think for themselves and act as grown-ups. The next thing we know the government
will be sending us to detention.
Richard Wilding with his mother and father, Philip, who died of
a heart-attack shortly after the furore over his son's expulsion
Who needs special needs?
Many teachers claim that schools are now overrun with problem pupils,
due to the government's 'inclusive' policy of integrating 'special needs'
children into ordinary schools. As Nigel de Gruchy of the NASUWT said of
Richard Wilding, 'The boy is obviously disturbed. A mainstream school cannot
possibly cope with this kind of behaviour' (NASUWT press statement, 2 May
What is the truth of this issue?
Living Marxism spoke to NASUWT member Fiona McDowell, a special needs
teacher in the north-west.
'It is interesting how opposition to what is termed "inclusive education"
has developed only recently around cases such as Richard Wilding. It was
previously popular among many teachers who think of themselves as progressive.
I have always had my doubts.
'The problems stem from the mid-eighties when ideas about integration became
popular following studies like the Fish report of 1985. This led to the
closure of many special schools and an integration policy. As far as I can
see, this was simply a cost-cutting exercise; special schools are expensive
to run. But it has been presented as educationally progressive.
'The government have presented their inclusive policy on special needs in
the language of egalitarianism, and most teachers and our unions have accepted
that presentation, under pressure from the politically correct campaign
against labelling kids as less intelligent than others. These days educational
theory, backed up by regulations like the Special Needs Code of Practice,
suggests that all children are special and different, rather than having
varying degrees of ability. To explain away educational problems, learning
difficulties are discovered all the time, from dyscalcula (the mathematical
equivalent of dyslexia) to Attention Deficit Hyperactivity Disorder (see
'A deficit of education', Living Marxism, No88 March 1996). This
makes accurate identification of the very few children who do have behavioral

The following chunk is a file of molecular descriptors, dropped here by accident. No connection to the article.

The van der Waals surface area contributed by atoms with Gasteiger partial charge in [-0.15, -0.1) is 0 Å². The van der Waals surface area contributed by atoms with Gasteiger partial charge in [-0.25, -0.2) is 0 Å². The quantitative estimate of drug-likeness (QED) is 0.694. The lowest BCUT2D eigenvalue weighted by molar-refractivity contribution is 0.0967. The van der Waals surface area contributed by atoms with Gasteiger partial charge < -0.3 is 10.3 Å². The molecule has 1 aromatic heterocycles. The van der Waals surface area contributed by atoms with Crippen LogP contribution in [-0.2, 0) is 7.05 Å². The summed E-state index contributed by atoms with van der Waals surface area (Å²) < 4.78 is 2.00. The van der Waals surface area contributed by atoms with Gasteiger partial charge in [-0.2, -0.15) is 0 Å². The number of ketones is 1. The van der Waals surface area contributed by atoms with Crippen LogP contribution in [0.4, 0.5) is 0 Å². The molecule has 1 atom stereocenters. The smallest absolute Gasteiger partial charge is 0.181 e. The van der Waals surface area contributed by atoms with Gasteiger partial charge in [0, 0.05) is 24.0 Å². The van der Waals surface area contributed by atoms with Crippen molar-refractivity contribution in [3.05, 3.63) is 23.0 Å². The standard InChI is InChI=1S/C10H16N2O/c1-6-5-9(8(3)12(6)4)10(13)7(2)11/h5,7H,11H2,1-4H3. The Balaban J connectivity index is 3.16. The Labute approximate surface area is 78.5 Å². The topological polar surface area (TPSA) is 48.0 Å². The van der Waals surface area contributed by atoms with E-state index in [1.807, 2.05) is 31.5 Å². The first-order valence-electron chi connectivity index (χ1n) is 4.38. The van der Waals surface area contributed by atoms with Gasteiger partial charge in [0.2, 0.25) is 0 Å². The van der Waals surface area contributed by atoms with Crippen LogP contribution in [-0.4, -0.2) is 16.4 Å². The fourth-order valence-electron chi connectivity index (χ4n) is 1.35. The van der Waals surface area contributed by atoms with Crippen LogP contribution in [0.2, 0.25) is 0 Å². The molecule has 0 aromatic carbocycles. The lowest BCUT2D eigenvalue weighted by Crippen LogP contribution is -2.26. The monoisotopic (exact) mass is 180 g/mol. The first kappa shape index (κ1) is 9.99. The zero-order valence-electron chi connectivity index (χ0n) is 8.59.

'Many mainstream teachers have embraced the new policy for opportunistic
reasons. Special needs has a high degree of funding attached. It is well
known that middle class parents who want extra help for their child claim
she is dyslexic; likewise, if you want an extra member of staff in your
30-plus primary class, it is in your interest to get as many pupils statemented
as possible to get a classroom assistant. What worries me is that the Wilding
case in Nottingham highlights how any behaviour that teachers do not like
can now be labelled as "special needs".
'In some ways special needs is becoming a meaningless category. This confusion
can get very messy. There is a case locally where a six-year old boy has
been excluded from infants school in Trafford. After several disruptive
outbursts, he refused to sign a home-school behaviour contract agreeing
to obey school rules including being polite, putting up his hand to ask
questions and sitting quietly. How many six-year olds do you know who either
understand contracts or would voluntarily agree to such restraints? Being
six is all about the joy of being naughty--and the lessons of being told
what you cannot do. Anyway, his parents have now got him diagnosed as ADHD
and argue he is being discriminated against. Teachers respond that he needs
special teaching--but not by them. In the meantime this child--who has above
average reading, comprehension and maths abilities--sits at home without
an education while everyone argues about defining special needs.
'I suspect that Glaisdale represents teachers' real hostility to the consequences
of government policy on special needs, but they are frightened to argue
that openly. The problem is that rather than campaigning against the cost-cutting
system of "inclusive" education, there has been an attempt to
scapegoat one child.'
(Fiona McDowell is speaking on the issue of special needs at The Education
Debate course at The Week)
Claire Fox is convening the course The Education Debate at The
Week conference in July.
Reproduced from Living Marxism issue 91, June 1996